How Does CRISPR Work?

show/hide words to know

Bind: attaching two things together.

DNA (deoxyribonucleic acid): molecular instructions that guide how all living things develop and function...more

Gene expression: the conversion of the information encoded in a gene into a final product. This is most often a protein....more

Molecule: a chemical structure that has two or more atoms held together by a chemical bond. Water is a molecule of two hydrogen atoms and one oxygen atom (H2O)... more

Nuclease: a type of protein that breaks nucleic acids like DNA into smaller pieces.

Nucleotide base: a building block of both DNA and RNA. Nucleotide bases are often referred to just by their first letter. There are four nucleotide bases that make up DNA: adenine (A), cytosine (C), guanine (G), and thymine (T). RNA is similar but has the nucleotide uracil (U) instead of thymine (T)....more

Protein: a type of molecule found in the cells of living things, made up of special building blocks called amino acids.

RNA: an acid found in all living things that carries messages from DNA to the rest of the cell to be made into protein.

CRISPR: One Tool, Many Uses

Swiss army knife with several of the tools unfolded.

CRISPR can be thought of as a biological Swiss Army Knife, with many ways to complete different jobs. Image by Jonas Bergsten.

What’s better than a tool that is good for one job? A tool that is good for lots of different jobs! CRISPR is like a biological Swiss Army knife. It can be used as a tool to do many different kinds of tasks in all kinds of organisms, from bacteria to humans.

Before CRISPR, many scientists still manipulated DNA in their experiments to better understand how living systems work, but they used other tools. Scientists used to use nuclease tools or special chemicals to make changes to DNA. But now, those scientists can do their same experimental research, but with CRISPR. This makes CRISPR useful for many different kinds of research. For example, CRISPR is used in research in genetics, animal behavior, evolution and development, and personalized medicine. CRISPR is especially useful in synthetic biology and bioengineering research.

K.O.! Gene Knockouts

A brown, brindled mouse next to a dark brown lab mouse. The light brown mouse had certain genes associated with hair growth knocked out.

The lighter mouse, on the left, has been genetically modified to knockout a gene affecting hair growth. Click to enlarge.

The most common use of CRISPR as a research tool is for performing gene knockouts. Gene knockouts are when scientists make genetic changes to permanently make a gene no longer function. For a gene knockout, scientists can target a specific site in a gene of interest for CRISPR to cut. When that cut is made, the cell’s natural DNA repair processes try to fix the damage to the gene. But sometimes these repair processes make mistakes by inserting or deleting additional nucleotide bases at the cut site. These mistakes often stop the gene from functioning normally. By studying the effects of knocking out a certain gene, scientists can learn more about that gene’s function.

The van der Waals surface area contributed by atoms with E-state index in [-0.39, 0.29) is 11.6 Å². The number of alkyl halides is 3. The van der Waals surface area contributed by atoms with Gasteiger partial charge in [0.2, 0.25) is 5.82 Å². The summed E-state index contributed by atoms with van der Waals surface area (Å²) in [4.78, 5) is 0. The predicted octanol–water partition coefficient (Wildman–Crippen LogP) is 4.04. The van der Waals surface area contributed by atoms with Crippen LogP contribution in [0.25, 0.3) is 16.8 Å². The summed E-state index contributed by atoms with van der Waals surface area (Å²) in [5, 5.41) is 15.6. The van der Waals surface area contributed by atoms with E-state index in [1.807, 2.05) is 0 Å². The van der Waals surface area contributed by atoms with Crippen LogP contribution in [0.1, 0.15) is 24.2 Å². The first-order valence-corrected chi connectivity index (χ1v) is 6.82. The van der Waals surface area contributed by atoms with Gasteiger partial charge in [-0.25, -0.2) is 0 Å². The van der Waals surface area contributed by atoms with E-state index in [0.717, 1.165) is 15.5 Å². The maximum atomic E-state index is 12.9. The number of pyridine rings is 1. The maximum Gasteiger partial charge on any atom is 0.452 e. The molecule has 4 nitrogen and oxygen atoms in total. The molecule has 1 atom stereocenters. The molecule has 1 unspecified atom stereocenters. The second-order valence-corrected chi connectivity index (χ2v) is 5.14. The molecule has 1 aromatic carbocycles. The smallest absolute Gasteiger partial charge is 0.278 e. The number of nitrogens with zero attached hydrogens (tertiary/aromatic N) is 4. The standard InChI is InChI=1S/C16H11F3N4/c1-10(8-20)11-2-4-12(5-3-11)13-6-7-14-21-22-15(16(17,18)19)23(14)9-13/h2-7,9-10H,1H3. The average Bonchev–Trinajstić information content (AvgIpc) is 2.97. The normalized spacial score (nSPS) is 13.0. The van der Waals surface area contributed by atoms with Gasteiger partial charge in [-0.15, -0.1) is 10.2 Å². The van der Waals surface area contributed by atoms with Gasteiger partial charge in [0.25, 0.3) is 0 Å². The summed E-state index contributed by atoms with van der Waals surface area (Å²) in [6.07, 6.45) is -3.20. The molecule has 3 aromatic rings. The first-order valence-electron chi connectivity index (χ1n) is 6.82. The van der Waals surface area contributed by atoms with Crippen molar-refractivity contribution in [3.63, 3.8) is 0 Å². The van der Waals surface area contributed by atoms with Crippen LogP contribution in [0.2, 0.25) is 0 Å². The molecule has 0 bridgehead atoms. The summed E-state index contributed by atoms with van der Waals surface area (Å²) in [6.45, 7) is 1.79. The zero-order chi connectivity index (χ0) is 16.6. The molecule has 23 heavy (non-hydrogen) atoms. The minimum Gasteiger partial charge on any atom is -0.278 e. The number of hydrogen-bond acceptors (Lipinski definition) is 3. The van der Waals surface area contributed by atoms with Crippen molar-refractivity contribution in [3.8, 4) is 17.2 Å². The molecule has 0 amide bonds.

Shhh! Gene Silencing

Scientists also use CRISPR for things besides making changes to DNA. They also use CRISPR for gene silencing. Gene silencing is when the introduction of a molecule blocks the function of a gene. Unlike a gene knockout, gene silencing only temporarily affects gene function.

DNA illustration with DNA in blue and background in black

Gene silencing can be used to stop certain genes from being expressed, without changing the underlying DNA. Image by PublicDomainPictures from Pixabay.

New tools have also been developed, just for gene silencing. Scientists have made a new class of CRISPR-associated proteins, called dCas proteins. dCas proteins are exactly like other CRISPR proteins except that they do not cut the DNA. Instead of cutting DNA, the dCas proteins only bind to a target location. As long as they are bound to the DNA, the dCas proteins stop gene expression at that location of the genome. Scientists can learn about the function of genes by observing the changes before and after gene silencing from the introduction of dCas proteins.

CRISPR makes gene editing precise, cheap, and easy to do. Because of this, CRISPR has been adopted in science laboratories across the world as a basic research tool.

Albino Anolis lizard image from Ashley Rasys et al "CRISPR-Cas9 Gene Editing in LizardsThrough Microinjection of Unfertilized Oocytes," published under CC-BY-NC 4.0 International licence by bioRxiv.

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Bibliographic details:

  • Article: CRISPR in Research
  • Author(s): Christian H. Ross
  • Publisher: Arizona State University School of Life Sciences Ask A Biologist
  • Site name: ASU - Ask A Biologist
  • Date published: March 14, 2019
  • Date accessed: June 16, 2021
  • Link:

APA Style

Christian H. Ross. (2019, March 14). CRISPR in Research. ASU - Ask A Biologist. Retrieved June 16, 2021 from

American Psychological Association. For more info, see

Chicago Manual of Style

Christian H. Ross. "CRISPR in Research". ASU - Ask A Biologist. 14 March, 2019.

MLA 2017 Style

Christian H. Ross. "CRISPR in Research". ASU - Ask A Biologist. 14 Mar 2019. ASU - Ask A Biologist, Web. 16 Jun 2021.

Modern Language Association, 7th Ed. For more info, see
Albino and wild type Anolis lizards
In April 2019, researchers at the University of Georgia announced they had made the first gene-edited lizards using CRISPR Cas9. Here, the albino Anolis lizard on the left was one of four albino lizards that hatched from eggs that were genetically modified while still in the mother lizard.

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